The idea was to substract the first digit from the last, second from second last... and check if the sum of all substractions is greater then 0.

Try it online!

• Can you use string indexes? – Titus May 5 '17 at 11:40
• @erbsenhirn use x[i]-x[~i] for the same output. you can index python lists with negative indices, -1 being the last, so x[-i-1] would do the trick, but -i-1 == ~i :D – Felipe Nardi Batista May 5 '17 at 12:34
• @erbsenhirn you can remove [ ] from the sum, as: sum(x[i]....range(len(x)/2))>0 – Felipe Nardi Batista May 5 '17 at 13:28
• Nice approach, but it doesn't beat doing it the regular way. – totallyhuman May 5 '17 at 13:51

# Actually, 7 bytes

2,╡♂Σi>


Input is taken as a list of digits. Try it online!

Explanation:

2,╡♂Σi>
2,╡      split input into two equal sublists
♂Σ    sum each sublist
i>  is first sum greater than second sum?


# Jelly, 10 7 bytes

œs2S€>/


Saved a byte by changing the input to a list of digits.

Saved several more thanks to Leaky Nun!

Try it online!

Explanation:

œs2    Split that list into 2 chunks
S€  Sum each chunk individually
>/     Reduce the resulting list by relative compare.

Prepend this to work with integer input instead of a list:

D       Turn the integer into a list of digits


## JavaScript (ES6), 44 bytes

f=([n,...a],d=0)=>1/n?f(a,d-=n-=a.pop()):d<0
<input oninput=o.textContent=this.value.length%2?:f(this.value)><pre id=o>

Takes input as a string or array of digits as characters or integers.

# C#, 148 bytes

void q(){var a=Console.ReadLine();int b=0,c=0,i=0,d=a.Length/2;for(;i<d;i++){b+=int.Parse(a[i]+"");c+=int.Parse(a[i+d]+"");}Console.WriteLine(b>c);}


# Husk, 5 bytes

F<mΣ½


Try it online!

Input as an array of integers.

# GolfScript, 13 bytes

.,2//{{+}*}/>


Try it online!

.,              # Get the length of the input                        "12345678" 8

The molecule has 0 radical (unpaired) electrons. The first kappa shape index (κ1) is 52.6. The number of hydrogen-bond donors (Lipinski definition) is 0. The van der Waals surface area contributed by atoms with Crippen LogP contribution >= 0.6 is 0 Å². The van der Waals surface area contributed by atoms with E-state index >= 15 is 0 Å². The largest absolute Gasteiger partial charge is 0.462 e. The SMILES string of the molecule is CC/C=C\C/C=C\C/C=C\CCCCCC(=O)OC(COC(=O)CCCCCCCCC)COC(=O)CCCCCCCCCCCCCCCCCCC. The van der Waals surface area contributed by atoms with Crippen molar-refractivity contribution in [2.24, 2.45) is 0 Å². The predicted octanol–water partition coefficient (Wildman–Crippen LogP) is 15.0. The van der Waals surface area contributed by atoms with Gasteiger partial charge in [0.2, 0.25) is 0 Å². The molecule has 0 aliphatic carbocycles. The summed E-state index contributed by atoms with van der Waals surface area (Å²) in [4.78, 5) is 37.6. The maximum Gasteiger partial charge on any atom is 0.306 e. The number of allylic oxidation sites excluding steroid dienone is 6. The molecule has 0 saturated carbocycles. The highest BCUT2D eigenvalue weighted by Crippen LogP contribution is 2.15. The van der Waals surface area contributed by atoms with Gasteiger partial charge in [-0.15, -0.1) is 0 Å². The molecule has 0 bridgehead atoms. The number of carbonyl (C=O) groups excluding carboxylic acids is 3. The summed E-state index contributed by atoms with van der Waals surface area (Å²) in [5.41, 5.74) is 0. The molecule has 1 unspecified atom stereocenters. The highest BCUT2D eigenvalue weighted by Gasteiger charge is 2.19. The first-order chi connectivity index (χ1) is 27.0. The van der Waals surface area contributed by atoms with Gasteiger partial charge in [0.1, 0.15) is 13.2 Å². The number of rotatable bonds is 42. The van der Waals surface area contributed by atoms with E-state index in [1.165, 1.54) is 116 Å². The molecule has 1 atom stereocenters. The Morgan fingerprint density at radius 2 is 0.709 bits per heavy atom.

2/            # Half it                                            "12345678" 4
/           # Divide the string in groups of that many digits    ["1234" "5678"]
{    }/    # For each string
{+}*      # Add the ascii values                               202 218
>   # Is the first bigger than the second?               0


It actually adds the ascii values of the numbers, but both groups of digits have d digits, so both results are 48*d more than the actual value. This would only be a problem if the groups had different lengths.

# C (gcc), 79 or 75, 74

better version (80 char -> 79 thanks to titus )

f(char*s){int i=0,n=strlen(s--)/2;for(;*(++s+n);)i-=*s-s[n];putchar(48+(i<0));}


Try it online!

next, 75 bytes if we rely on constant undefined behaviour,

f(char*s){int i=0,n=strlen(s)/2;for(;s[n];)i-=*s-s++[n];putchar(48+(i<0);}


Try it online!

input valid string in C (a zero terminated array of char) output 1 for true, 0 for false

ungolfed version

f(char*s)
{
int i=0;
int n=strlen(s)/2; /* n is the length of each strings  so we have
the start of the first string at *s or s,
and the start of the second sequence at s[n]
*/
for(;s[n];) /* until we get 0, all string in C are terminated by 0 */
i-=*s-s++[n]; /* i is the difference between the two characters *s and s[n],